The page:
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Vintage boutique, her criteria was simple. “I wanted to buy second-hand clothes that were authentic, practical and beautiful,” explains Charlton. The authenticity of the clothing is the key to her success. “I search all over for unique brands. There are no knock-off

versions of western wear in my store.” She takes traditional styles and gives them new life in a contemporary way. Charlton is a Bend native who has a unique perspective of the area. “My mom was the Deschutes County Fair Rodeo Queen when I was a kid. I grew up hunting and still host an annual women’s only big buck contest. I feel like I represent an era of Bend that was much simpler, and I bring that perspective into my business,” she explains. The store stays true to Charlton’s roots. Cowgirl Cash features a variety of secondhand clothing that she buys personally. The store offers western boots, handmade clothing and even deer skin gloves that have been made locally for over 50 years. “People living in the High Desert are an eclectic group. It’s nice to show that Bend is a lot more than just skiing and mountain biking,” Charlton says. Cowgirl doesn’t stop with second-hand clothing, instead it’s become a jackpot for handmade dresses. Her Lucky Lady handmade dresses are by far the most popular items in the store. “I used to sew for a long time, but I really just couldn’t keep up with it. I ended up finding women who are incredibly talented seamstresses to craft these beautiful dresses,” Charlton states. “I found the patterns and altered them with the help of a local pattern maker. I choose the fabrics and the local seamstresses sew them. The dresses are very traditional, but they have a timelessness to them. I’ve sold them to women ages 23-73. They are made of exquisite fabric and are incredibly flattering without being too revealing.” Charlton has sold over 200 of these handmade dresses in just a few years. Men and women alike love the look of Lucky Lady dresses. The dresses are made with a tremendous amount of care which makes them truly one of a kind. “Pure love goes into the making of these dresses. I sell iconic, local items that you can’t really find elsewhere, and I take a lot of pride in what I’ve been able to accomplish.” Cowgirl Cash 924 NW Brook St. 541-678-5162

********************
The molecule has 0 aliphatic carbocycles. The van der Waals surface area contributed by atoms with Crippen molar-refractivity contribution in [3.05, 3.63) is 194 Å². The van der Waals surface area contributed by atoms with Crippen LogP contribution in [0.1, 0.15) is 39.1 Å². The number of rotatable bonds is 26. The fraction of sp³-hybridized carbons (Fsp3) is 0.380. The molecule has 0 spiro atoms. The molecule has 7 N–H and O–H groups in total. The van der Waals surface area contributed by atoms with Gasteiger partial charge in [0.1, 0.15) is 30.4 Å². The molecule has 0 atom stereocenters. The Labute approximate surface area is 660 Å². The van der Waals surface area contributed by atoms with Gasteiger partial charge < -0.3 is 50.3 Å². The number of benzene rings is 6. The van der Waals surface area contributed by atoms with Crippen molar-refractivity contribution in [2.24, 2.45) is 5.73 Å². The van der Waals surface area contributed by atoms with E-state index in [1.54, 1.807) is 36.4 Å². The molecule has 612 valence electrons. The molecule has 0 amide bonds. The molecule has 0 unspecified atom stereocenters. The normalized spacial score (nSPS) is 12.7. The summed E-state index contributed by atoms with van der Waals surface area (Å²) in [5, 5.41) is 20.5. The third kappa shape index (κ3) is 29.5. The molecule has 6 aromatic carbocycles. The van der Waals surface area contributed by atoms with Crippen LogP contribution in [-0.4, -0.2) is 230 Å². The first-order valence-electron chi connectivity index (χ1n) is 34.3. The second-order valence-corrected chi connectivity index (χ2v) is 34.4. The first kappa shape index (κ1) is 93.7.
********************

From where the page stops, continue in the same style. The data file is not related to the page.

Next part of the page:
A Dress Gold Mine Lucky lady dresses come in a variety of styles and patterns that are perfect for spring

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Sisters Inspires Us to Think Creatively

Outside the Box. Bringing Joy & Entertainment. Pleasure & Relevance. Reverie & Stomping Grounds.

Posing outside of Cowgirls & Indians


Photography By Krystal Marie Collins rom the creative to the divine, to inspiring and energetic entrepreneurs, Sisters is the gem of the music and art community in the High Desert. On these pages you’ll see how a fashion shoot can bring out the extra bit of creativity, all alive and well in these artists, musicians, creators and educators. They all seem to have an innate ability to express thoughts, ideas and passion, and when put to music or art, will lift your spirit, bring joy to an occasion, inspire you to think creatively, ease your heart and strengthen the fortitude of their community. Discover just a taste of what lies inside Sisters when you discover the real people who make up the roots of this charming town.

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Tracy Curtis. Wearable Art.